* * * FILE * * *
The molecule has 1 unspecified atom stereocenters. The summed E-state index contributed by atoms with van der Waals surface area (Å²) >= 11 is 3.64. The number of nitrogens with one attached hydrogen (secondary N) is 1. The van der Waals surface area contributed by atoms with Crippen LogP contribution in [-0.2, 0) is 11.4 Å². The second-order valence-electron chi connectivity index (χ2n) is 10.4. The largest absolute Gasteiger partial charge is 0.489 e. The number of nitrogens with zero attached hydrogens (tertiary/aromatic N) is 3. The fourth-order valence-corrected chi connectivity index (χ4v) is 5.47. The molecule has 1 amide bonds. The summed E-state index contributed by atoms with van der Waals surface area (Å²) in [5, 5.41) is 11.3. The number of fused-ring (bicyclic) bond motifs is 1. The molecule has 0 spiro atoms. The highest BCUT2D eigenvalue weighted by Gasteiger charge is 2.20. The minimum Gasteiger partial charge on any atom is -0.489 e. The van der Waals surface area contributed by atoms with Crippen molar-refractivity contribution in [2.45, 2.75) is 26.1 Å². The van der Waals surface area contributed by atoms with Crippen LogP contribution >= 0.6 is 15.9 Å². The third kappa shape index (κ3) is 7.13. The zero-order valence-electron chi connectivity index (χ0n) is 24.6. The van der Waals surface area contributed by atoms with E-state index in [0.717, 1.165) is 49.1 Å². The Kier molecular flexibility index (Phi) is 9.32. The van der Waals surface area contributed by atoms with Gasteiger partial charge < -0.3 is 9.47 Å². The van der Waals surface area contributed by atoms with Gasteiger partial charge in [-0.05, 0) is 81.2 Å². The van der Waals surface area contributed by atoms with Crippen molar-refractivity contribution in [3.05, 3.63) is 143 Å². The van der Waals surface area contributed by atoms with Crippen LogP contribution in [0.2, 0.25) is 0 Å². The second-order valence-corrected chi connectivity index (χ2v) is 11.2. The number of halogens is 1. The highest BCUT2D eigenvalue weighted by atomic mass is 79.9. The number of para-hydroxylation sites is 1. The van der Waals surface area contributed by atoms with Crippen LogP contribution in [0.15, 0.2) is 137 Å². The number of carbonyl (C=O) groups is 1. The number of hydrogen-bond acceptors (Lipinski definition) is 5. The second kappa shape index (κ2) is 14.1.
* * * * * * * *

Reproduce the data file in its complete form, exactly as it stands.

The molecule has 1 unspecified atom stereocenters. The summed E-state index contributed by atoms with van der Waals surface area (Å²) >= 11 is 3.64. The number of nitrogens with one attached hydrogen (secondary N) is 1. The van der Waals surface area contributed by atoms with Crippen LogP contribution in [-0.2, 0) is 11.4 Å². The second-order valence-electron chi connectivity index (χ2n) is 10.4. The largest absolute Gasteiger partial charge is 0.489 e. The number of nitrogens with zero attached hydrogens (tertiary/aromatic N) is 3. The fourth-order valence-corrected chi connectivity index (χ4v) is 5.47. The molecule has 1 amide bonds. The summed E-state index contributed by atoms with van der Waals surface area (Å²) in [5, 5.41) is 11.3. The number of fused-ring (bicyclic) bond motifs is 1. The molecule has 0 spiro atoms. The highest BCUT2D eigenvalue weighted by Gasteiger charge is 2.20. The minimum Gasteiger partial charge on any atom is -0.489 e. The van der Waals surface area contributed by atoms with Crippen molar-refractivity contribution in [2.45, 2.75) is 26.1 Å². The van der Waals surface area contributed by atoms with Crippen LogP contribution >= 0.6 is 15.9 Å². The third kappa shape index (κ3) is 7.13. The zero-order valence-electron chi connectivity index (χ0n) is 24.6. The van der Waals surface area contributed by atoms with E-state index in [0.717, 1.165) is 49.1 Å². The Kier molecular flexibility index (Phi) is 9.32. The van der Waals surface area contributed by atoms with Gasteiger partial charge < -0.3 is 9.47 Å². The van der Waals surface area contributed by atoms with Gasteiger partial charge in [-0.05, 0) is 81.2 Å². The van der Waals surface area contributed by atoms with Crippen molar-refractivity contribution in [3.05, 3.63) is 143 Å². The van der Waals surface area contributed by atoms with Crippen LogP contribution in [0.2, 0.25) is 0 Å². The second-order valence-corrected chi connectivity index (χ2v) is 11.2. The number of halogens is 1. The highest BCUT2D eigenvalue weighted by atomic mass is 79.9. The number of para-hydroxylation sites is 1. The van der Waals surface area contributed by atoms with Crippen LogP contribution in [0.15, 0.2) is 137 Å². The number of carbonyl (C=O) groups is 1. The number of hydrogen-bond acceptors (Lipinski definition) is 5. The second kappa shape index (κ2) is 14.1.